Because HSV-2 infection is frequently asymptomatic or under-recognized, serology has been used to evaluate HSV-2 infection rates. Currently available serologic tests for HSV-2 are able to distinguish between HSV types and perform well in some populations; however high rates of false positive tests have been reported in some African populations, possibly related to cross-reactive immunity to other antigens and evaluation of test performance in populations of interest has been recommended [19]. A meta-analysis of results of testing in African populations using two of the most commonly used commercial kits (Focus HerpeSelect, HSV-2 enzyme-linked immunosorbent assay [ELISA], [Focus Technologies, Cypress, CA] and Kalon gG2 ELISA [Kalon Biologicals Ltd., Guilford, United Kingdom]) has been recently reported [19]. The reported summary sensitivity for the Focus kit was 99%. The reported specificity using the manufacturer’s suggested cutoff of 1.1 was only 69%, but specificity improved to 85% (79–92%) when cutoffs of 2.2–3.5 were used.

There are limited data available on HSV-2 prevalence or test performance and absolutely no data on HSV-1 genital herpes in Haiti [20], and there have not been previous studies of the prevalence of HSV-2 among pregnant women. In a survey of commercial sex workers (CSW) and their clients in the Artibonite Department in 2008, 46.7% of female CSW and 22% of their clients were seropositive for HSV-2 [20]. This study reported the results of three serologic tests for HSV-2 (HerpesSelect, Kalon and Capita) and defined overall results as positive when two of three tests yielded positive results.

The availability of banked sera from a survey of HIV and syphilis at sentinel antenatal care (ANC) clinics in Haiti provided an opportunity to evaluate HSV-2 test performance, rates of HSV-2, and the association between HSV-2 and HIV among pregnant women in Haiti.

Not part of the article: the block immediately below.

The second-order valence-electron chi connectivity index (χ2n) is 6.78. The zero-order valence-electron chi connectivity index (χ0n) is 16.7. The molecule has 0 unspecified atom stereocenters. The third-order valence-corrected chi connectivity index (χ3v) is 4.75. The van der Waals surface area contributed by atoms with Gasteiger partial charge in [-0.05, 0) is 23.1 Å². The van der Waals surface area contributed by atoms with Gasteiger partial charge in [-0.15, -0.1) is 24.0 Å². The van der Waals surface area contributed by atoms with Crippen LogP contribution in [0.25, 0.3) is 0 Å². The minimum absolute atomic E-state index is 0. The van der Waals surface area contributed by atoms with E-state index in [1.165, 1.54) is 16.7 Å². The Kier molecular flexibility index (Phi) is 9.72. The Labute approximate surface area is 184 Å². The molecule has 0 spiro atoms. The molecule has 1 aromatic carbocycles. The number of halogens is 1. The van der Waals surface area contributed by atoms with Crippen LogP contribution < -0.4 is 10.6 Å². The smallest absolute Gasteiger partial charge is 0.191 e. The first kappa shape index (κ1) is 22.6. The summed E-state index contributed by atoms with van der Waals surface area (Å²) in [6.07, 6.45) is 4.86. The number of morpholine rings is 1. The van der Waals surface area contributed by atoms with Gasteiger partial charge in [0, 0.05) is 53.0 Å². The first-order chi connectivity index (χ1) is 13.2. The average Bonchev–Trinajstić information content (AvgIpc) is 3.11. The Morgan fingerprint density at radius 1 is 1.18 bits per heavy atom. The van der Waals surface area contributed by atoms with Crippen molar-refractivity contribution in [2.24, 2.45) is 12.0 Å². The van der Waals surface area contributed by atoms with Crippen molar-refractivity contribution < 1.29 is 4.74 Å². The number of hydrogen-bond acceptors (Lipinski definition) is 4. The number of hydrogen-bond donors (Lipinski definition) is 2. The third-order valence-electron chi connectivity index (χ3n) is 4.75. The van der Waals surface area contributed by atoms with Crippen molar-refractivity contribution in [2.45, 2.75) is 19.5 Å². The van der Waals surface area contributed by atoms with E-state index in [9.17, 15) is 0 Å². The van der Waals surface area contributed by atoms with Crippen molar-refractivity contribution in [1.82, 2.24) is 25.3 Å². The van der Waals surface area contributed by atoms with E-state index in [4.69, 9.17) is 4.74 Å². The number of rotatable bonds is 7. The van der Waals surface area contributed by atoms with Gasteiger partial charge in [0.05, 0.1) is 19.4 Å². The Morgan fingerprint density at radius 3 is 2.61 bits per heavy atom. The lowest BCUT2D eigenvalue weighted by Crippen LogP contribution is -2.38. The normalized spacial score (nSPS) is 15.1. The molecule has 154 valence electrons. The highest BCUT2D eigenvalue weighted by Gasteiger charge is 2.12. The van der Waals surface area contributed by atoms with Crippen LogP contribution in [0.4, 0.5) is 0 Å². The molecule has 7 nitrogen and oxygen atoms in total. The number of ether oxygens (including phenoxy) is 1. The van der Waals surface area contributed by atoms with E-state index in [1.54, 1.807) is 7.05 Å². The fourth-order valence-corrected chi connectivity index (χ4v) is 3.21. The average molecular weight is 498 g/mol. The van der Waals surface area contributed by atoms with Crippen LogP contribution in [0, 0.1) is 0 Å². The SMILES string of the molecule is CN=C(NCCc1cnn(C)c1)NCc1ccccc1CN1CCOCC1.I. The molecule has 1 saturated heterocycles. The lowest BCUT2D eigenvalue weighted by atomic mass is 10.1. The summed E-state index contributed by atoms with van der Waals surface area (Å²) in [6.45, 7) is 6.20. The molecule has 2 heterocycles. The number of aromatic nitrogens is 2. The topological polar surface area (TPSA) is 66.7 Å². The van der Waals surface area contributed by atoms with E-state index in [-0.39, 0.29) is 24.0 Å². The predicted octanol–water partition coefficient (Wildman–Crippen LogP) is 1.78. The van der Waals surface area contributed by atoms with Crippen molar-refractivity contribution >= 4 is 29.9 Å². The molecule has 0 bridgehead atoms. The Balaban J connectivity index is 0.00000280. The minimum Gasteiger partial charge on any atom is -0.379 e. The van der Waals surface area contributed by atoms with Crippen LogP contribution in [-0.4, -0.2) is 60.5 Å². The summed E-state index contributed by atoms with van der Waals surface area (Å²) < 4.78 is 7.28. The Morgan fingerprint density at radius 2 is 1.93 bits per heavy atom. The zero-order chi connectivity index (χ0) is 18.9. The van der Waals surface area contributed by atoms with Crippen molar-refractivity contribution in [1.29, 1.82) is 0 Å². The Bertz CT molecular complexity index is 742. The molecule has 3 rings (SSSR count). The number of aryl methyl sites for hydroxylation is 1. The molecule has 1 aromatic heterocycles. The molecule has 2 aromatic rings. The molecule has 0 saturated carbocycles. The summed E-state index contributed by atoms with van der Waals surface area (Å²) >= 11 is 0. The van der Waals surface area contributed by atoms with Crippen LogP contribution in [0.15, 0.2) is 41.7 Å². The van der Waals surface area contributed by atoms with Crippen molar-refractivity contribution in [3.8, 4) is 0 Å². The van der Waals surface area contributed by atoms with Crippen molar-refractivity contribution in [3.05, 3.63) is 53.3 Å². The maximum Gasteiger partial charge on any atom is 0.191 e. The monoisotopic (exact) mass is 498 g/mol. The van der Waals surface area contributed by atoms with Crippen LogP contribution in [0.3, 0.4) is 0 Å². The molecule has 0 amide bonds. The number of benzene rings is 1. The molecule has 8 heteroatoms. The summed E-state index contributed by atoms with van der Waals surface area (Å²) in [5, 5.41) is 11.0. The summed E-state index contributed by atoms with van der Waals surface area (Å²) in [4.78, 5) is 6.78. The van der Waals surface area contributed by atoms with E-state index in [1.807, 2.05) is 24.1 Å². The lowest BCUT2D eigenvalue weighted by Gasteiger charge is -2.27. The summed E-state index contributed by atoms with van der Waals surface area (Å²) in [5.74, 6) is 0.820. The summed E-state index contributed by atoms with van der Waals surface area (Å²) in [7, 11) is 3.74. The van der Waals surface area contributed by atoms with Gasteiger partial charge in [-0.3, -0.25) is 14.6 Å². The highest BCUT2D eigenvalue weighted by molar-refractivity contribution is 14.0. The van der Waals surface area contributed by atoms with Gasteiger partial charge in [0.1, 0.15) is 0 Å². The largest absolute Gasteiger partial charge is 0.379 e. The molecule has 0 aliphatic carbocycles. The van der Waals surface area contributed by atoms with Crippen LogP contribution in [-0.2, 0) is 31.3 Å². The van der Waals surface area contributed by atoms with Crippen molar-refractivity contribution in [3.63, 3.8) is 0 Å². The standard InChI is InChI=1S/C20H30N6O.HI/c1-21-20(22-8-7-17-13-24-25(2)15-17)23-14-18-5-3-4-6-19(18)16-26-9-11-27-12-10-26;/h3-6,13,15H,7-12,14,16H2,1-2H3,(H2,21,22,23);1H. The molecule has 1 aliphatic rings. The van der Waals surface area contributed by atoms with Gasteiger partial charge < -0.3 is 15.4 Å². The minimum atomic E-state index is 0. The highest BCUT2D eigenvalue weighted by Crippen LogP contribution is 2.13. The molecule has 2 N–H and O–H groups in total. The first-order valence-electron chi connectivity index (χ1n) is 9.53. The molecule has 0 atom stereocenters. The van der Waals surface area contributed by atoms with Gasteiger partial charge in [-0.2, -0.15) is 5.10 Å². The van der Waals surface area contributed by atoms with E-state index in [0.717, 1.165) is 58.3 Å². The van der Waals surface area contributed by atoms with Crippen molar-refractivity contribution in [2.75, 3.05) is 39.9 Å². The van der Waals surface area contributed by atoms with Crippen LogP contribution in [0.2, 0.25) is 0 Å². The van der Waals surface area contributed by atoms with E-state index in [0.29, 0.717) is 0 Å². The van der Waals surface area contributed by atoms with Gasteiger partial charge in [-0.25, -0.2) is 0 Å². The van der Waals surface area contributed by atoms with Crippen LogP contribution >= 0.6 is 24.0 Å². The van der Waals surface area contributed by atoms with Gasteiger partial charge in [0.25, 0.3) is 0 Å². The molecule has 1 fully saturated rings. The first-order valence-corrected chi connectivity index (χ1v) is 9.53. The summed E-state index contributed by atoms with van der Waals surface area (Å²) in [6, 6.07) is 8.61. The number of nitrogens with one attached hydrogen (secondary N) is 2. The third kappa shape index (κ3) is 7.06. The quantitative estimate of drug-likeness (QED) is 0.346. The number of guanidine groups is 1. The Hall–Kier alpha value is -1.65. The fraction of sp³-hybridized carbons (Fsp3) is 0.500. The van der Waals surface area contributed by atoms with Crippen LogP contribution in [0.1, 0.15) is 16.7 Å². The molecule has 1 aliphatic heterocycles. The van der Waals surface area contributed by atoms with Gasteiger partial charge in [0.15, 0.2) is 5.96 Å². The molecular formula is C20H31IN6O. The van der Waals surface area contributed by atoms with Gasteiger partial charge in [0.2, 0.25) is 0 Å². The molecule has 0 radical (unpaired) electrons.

Methods

Study design

We tested a subset of 1000 unlinked residual serum specimens collected as part of the National HIV and Syphilis Sentinel Surveillance Survey among pregnant women in Haiti in 2012 [21]. Eighteen sites, including sites from each of Haiti’s ten administrative departments, were included in the original survey. Individual pregnant women at the sites were included if they were aged 15–49 years, had come for a first prenatal visit (regardless of the stage of pregnancy), and had been offered services related to prevention of mother to child transmission (PMTCT) of HIV, including HIV testing. Selection criteria and non-response are described in full detail in the main 2012 survey [21]. A total of 7077 de-identified residual serum samples were collected, along with limited demographic information. Following testing for HIV and syphilis as part of the original survey, samples were stored at the National Public Health Laboratory (French acronym LNSP) at -80 °C.

Sample size considerations and selection of sera

From the 7077 serum samples, a subset of 1000 samples were selected for HSV-2 testing, including all sera for which HIV testing was positive (164) and a random sample of 836 of the HIV-negative sera. Samples were tested for HSV-2 if: (i) the sample volume was adequate (minimum 0.5 mL); (ii) there was no evidence that sample integrity was compromised (e.g. evidence of contamination); and (iii) the study number was clearly identified.

Laboratory

Laboratory testing was conducted at LNSP. Samples were tested for the presence of HSV-2 antibody using the HerpeSelect® ELISA serological testing as per the manufacturer instructions. (Focus HerpeSelect HSV-2 enzyme-linked immunosorbent assay [ELISA] [Focus Technologies, Cypress, CA]).

The manufacturer’s instructions for this assay defined a negative result as an index value less than 0.9, an indeterminate result as an index value between 0.9 and 1.1, and a positive result as an index value greater than 1.1. However because of reports of significant rates of false positivity with the Focus test in some populations using this definition, we chose a conservative definition of a positive test for the purpose of reporting an overall rate of HSV-2 seropositivity as recommended by others [22, 23]; our a priori definition of a positive test for this purpose was a Focus result of ≥3.5 [22, 24].

Samples with index values >1.1 by Focus-HSV-2 ELISA were tested using Kalon HSV-2 gG2 ELISA (Kalon Biologicals). Samples with index values ≥3.5 that were confirmed by Kalon as positive were considered HSV-2 positive for the purposes of epidemiologic analyses.

Data analysis

We analysed the proportions of the participant population that were seropositive for HSV-2 and for HSV-2/HIV co-infection, accounting for unequal probabilities of selection and department-level clustering using the complex survey procedures in SAS software Version 9.3 –(surveyfreq, surveymeans, surveyreg, surveyphreg) (Cary, NC). Weights were calculated based on the probability of selection into the 1000 serum samples assessed in this analysis.